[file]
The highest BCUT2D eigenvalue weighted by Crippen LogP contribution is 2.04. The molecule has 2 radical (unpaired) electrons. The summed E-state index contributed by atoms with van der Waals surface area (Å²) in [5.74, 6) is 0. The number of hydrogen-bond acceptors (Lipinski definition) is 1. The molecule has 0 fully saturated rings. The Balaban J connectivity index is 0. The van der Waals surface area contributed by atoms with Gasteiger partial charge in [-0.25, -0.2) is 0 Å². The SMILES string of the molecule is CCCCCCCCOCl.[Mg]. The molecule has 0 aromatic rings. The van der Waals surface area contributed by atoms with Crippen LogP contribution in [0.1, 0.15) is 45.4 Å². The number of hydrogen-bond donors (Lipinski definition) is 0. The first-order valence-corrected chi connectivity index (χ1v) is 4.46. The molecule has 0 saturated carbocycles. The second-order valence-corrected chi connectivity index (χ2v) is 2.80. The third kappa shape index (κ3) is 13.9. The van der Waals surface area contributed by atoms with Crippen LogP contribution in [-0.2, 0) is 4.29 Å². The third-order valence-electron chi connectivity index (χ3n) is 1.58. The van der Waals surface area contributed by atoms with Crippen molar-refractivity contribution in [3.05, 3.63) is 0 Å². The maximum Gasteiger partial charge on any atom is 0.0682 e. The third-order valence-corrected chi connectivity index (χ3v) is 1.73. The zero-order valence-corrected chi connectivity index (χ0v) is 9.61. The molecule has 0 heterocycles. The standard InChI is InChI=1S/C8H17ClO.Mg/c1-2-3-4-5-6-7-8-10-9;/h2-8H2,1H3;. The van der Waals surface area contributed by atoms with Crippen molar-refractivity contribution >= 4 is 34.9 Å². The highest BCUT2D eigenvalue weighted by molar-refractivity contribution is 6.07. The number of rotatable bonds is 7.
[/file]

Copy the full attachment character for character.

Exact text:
The highest BCUT2D eigenvalue weighted by Crippen LogP contribution is 2.04. The molecule has 2 radical (unpaired) electrons. The summed E-state index contributed by atoms with van der Waals surface area (Å²) in [5.74, 6) is 0. The number of hydrogen-bond acceptors (Lipinski definition) is 1. The molecule has 0 fully saturated rings. The Balaban J connectivity index is 0. The van der Waals surface area contributed by atoms with Gasteiger partial charge in [-0.25, -0.2) is 0 Å². The SMILES string of the molecule is CCCCCCCCOCl.[Mg]. The molecule has 0 aromatic rings. The van der Waals surface area contributed by atoms with Crippen LogP contribution in [0.1, 0.15) is 45.4 Å². The number of hydrogen-bond donors (Lipinski definition) is 0. The first-order valence-corrected chi connectivity index (χ1v) is 4.46. The molecule has 0 saturated carbocycles. The second-order valence-corrected chi connectivity index (χ2v) is 2.80. The third kappa shape index (κ3) is 13.9. The van der Waals surface area contributed by atoms with Crippen LogP contribution in [-0.2, 0) is 4.29 Å². The third-order valence-electron chi connectivity index (χ3n) is 1.58. The van der Waals surface area contributed by atoms with Crippen molar-refractivity contribution in [3.05, 3.63) is 0 Å². The maximum Gasteiger partial charge on any atom is 0.0682 e. The third-order valence-corrected chi connectivity index (χ3v) is 1.73. The zero-order valence-corrected chi connectivity index (χ0v) is 9.61. The molecule has 0 heterocycles. The standard InChI is InChI=1S/C8H17ClO.Mg/c1-2-3-4-5-6-7-8-10-9;/h2-8H2,1H3;. The van der Waals surface area contributed by atoms with Crippen molar-refractivity contribution >= 4 is 34.9 Å². The highest BCUT2D eigenvalue weighted by molar-refractivity contribution is 6.07. The number of rotatable bonds is 7.